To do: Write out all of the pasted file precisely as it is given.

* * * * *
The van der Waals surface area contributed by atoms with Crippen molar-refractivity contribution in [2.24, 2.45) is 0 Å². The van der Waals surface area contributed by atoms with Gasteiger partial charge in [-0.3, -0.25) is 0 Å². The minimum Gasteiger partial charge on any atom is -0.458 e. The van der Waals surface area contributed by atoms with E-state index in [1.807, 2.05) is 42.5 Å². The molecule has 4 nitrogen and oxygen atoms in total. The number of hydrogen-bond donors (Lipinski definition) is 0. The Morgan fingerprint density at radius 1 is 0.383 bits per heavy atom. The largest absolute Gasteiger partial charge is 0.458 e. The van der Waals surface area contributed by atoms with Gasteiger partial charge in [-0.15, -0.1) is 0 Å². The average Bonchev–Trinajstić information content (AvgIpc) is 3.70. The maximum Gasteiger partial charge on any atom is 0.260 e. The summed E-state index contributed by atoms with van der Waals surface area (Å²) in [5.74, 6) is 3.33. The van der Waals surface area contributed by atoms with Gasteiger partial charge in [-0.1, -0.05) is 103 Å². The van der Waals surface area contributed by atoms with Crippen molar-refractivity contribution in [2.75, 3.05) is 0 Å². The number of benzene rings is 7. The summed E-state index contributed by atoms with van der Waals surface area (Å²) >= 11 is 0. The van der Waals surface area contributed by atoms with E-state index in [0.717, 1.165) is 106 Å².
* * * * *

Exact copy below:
The van der Waals surface area contributed by atoms with Crippen molar-refractivity contribution in [2.24, 2.45) is 0 Å². The van der Waals surface area contributed by atoms with Gasteiger partial charge in [-0.3, -0.25) is 0 Å². The minimum Gasteiger partial charge on any atom is -0.458 e. The van der Waals surface area contributed by atoms with E-state index in [1.807, 2.05) is 42.5 Å². The molecule has 4 nitrogen and oxygen atoms in total. The number of hydrogen-bond donors (Lipinski definition) is 0. The Morgan fingerprint density at radius 1 is 0.383 bits per heavy atom. The largest absolute Gasteiger partial charge is 0.458 e. The van der Waals surface area contributed by atoms with Gasteiger partial charge in [-0.15, -0.1) is 0 Å². The average Bonchev–Trinajstić information content (AvgIpc) is 3.70. The maximum Gasteiger partial charge on any atom is 0.260 e. The summed E-state index contributed by atoms with van der Waals surface area (Å²) in [5.74, 6) is 3.33. The van der Waals surface area contributed by atoms with Gasteiger partial charge in [-0.1, -0.05) is 103 Å². The van der Waals surface area contributed by atoms with Crippen molar-refractivity contribution in [2.75, 3.05) is 0 Å². The number of benzene rings is 7. The summed E-state index contributed by atoms with van der Waals surface area (Å²) >= 11 is 0. The van der Waals surface area contributed by atoms with E-state index in [0.717, 1.165) is 106 Å².